Can anyone name one major legislative initiative that she made during her time as a senator? One legislative reform that she authored, fought for and managed through Congress?
Yet by 2008, she believed she was ready to run the country and lead the free world. Democrats didn’t think so.
In the first major nominating contest that year, Hillary finished a humiliating third in the Iowa caucuses — behind Obama and then-Sen. John Edwards of North Carolina. Her candidacy was seen as presumptuous, and her aloof, humorless personality on the stump didn’t help, either.
But President Obama made her his secretary of state, despite the fact that she had no foreign policy experience whatsoever. But, then, neither did Obama, who had been an untested freshman senator of no accomplishment for a mere three years before he ran for president.
She quickly demonstrated that she had little or no skills in foreign policy statecraft, focusing instead on making lots of speeches and building her travel record — leaving the details of running the State Department and its embassies and consulates to others.
That led to the deadly catastrophe in Benghazi, Libya, where our ambassador and three other Americans were killed in a terrorist attack that State Department officials initially tried to cover up as a tame Muslim protest that just got out of hand.
Numerous investigations and congressional hearings were held, revealing the heartbreaking pleas from U.S. Ambassador Christopher Stevens for beefed-up security at the besieged consulate — which never came.
Since she stepped down from her post at the end of Obama’s first term, and after writing a book about her four years at State, Hillary has had many opportunities to address the enormous problems that afflict our country under this administration.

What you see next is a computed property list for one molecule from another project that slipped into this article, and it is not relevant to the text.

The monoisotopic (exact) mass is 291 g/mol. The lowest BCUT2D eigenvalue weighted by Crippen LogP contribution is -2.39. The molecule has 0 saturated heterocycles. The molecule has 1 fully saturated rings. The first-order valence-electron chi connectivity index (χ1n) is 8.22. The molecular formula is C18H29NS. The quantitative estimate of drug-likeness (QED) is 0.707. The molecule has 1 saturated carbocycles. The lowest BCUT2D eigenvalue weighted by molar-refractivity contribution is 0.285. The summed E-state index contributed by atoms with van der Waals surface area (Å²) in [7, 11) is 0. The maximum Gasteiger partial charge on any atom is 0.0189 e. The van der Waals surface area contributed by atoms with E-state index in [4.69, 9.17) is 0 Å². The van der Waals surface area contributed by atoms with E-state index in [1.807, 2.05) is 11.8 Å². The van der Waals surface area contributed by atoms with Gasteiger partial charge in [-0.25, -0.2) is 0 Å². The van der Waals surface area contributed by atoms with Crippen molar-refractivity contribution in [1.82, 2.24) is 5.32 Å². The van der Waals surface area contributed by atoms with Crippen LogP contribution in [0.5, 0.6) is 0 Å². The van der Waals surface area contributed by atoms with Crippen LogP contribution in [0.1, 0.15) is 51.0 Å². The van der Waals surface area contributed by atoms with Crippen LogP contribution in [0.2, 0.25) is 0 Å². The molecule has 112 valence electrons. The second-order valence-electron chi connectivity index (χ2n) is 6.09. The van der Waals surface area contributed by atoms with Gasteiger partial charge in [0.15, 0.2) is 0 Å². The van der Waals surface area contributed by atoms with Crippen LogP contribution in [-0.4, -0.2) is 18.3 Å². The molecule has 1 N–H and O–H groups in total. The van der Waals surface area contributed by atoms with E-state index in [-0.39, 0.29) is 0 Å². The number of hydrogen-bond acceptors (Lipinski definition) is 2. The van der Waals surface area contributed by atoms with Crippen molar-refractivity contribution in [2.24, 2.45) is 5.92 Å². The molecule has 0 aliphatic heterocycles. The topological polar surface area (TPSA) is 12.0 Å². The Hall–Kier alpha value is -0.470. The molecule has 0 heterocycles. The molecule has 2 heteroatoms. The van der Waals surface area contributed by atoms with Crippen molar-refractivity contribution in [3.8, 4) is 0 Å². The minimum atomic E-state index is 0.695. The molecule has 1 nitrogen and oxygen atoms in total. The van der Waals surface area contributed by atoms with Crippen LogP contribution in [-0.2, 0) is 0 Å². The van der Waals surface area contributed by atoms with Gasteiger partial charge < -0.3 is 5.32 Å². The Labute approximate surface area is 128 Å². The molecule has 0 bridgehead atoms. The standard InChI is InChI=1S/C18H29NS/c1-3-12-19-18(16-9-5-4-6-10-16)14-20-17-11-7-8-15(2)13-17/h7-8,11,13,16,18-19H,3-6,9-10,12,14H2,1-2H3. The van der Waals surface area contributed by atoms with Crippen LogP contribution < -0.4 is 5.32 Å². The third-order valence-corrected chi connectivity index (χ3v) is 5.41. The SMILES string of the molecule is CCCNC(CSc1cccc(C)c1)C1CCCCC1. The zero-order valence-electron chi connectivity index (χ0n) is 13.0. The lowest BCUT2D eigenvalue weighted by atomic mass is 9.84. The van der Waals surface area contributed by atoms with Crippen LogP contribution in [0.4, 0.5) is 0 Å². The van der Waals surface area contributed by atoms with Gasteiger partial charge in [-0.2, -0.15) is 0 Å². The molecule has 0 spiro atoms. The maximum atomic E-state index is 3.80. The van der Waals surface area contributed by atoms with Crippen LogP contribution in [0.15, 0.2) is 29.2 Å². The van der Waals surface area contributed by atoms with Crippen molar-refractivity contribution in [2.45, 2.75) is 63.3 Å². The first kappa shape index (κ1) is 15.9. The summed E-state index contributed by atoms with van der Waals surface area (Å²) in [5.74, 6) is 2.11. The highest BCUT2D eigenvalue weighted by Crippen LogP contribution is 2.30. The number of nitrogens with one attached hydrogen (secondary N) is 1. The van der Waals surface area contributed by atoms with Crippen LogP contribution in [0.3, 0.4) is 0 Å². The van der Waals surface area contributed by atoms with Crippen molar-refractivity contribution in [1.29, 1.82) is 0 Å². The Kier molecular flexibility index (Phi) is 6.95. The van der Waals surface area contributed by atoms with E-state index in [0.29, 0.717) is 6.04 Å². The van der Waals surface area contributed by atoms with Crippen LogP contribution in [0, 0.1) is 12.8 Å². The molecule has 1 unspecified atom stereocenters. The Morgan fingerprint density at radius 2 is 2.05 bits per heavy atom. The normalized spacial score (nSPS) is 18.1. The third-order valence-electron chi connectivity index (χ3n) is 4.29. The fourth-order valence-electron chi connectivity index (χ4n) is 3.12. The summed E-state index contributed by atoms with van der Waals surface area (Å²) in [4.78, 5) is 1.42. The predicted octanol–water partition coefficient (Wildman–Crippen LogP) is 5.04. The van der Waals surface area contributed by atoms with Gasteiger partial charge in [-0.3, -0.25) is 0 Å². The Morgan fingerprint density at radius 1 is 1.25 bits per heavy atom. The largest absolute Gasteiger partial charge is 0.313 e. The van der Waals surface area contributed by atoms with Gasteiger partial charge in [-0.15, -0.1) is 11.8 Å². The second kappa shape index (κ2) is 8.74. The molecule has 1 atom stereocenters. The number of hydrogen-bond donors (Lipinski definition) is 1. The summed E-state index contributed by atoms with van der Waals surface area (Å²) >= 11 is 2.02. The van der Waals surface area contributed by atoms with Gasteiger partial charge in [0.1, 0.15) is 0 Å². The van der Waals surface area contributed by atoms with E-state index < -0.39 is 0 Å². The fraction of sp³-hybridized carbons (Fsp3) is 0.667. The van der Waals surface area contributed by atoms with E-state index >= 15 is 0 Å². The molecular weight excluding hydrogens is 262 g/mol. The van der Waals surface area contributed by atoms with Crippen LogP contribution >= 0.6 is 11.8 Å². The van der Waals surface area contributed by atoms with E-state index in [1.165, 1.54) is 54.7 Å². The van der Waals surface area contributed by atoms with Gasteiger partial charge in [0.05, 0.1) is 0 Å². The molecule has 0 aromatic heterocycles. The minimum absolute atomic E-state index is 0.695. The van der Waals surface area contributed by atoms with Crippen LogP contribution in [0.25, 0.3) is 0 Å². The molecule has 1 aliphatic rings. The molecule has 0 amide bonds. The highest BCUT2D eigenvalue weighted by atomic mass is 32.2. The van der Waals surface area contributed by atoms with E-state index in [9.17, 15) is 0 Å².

Start with the weak, jobless Obama economy, about which Hillary, incredibly, has had little or nothing to say.
A Pew Poll late last month found 58 percent of Americans surveyed said “jobs are difficult to find.” Median family income has fallen from $53,100 in 2007 to $46,700 in 2013. About one-third of young adults, the so-called millennials, still live with their parents. The U.S. economy is stuck in a slow-growth quagmire of less than 2 percent annually.
Hillary’s government-centered solution at the steak fry in Indianola, Iowa, Sunday sounded almost word for word like Obama’s failed agenda: “… we are for raising the minimum wage, for equal pay for equal work, for making college and technical training affordable, for growing the economy to benefit everyone.”
But raising the minimum wage would kill 500,000 to 1 million jobs, according to the nonpartisan Congressional Budget Office. How would she produce stronger economic growth, create more jobs and raise incomes? She doesn’t say.
Her husband did it by cutting tax rates on investors that triggered a wave of capital investment in new businesses and pounded the unemployment rate to 4 percent. But in a party that wants to raise taxes, it’s doubtful Hillary will be taking his advice.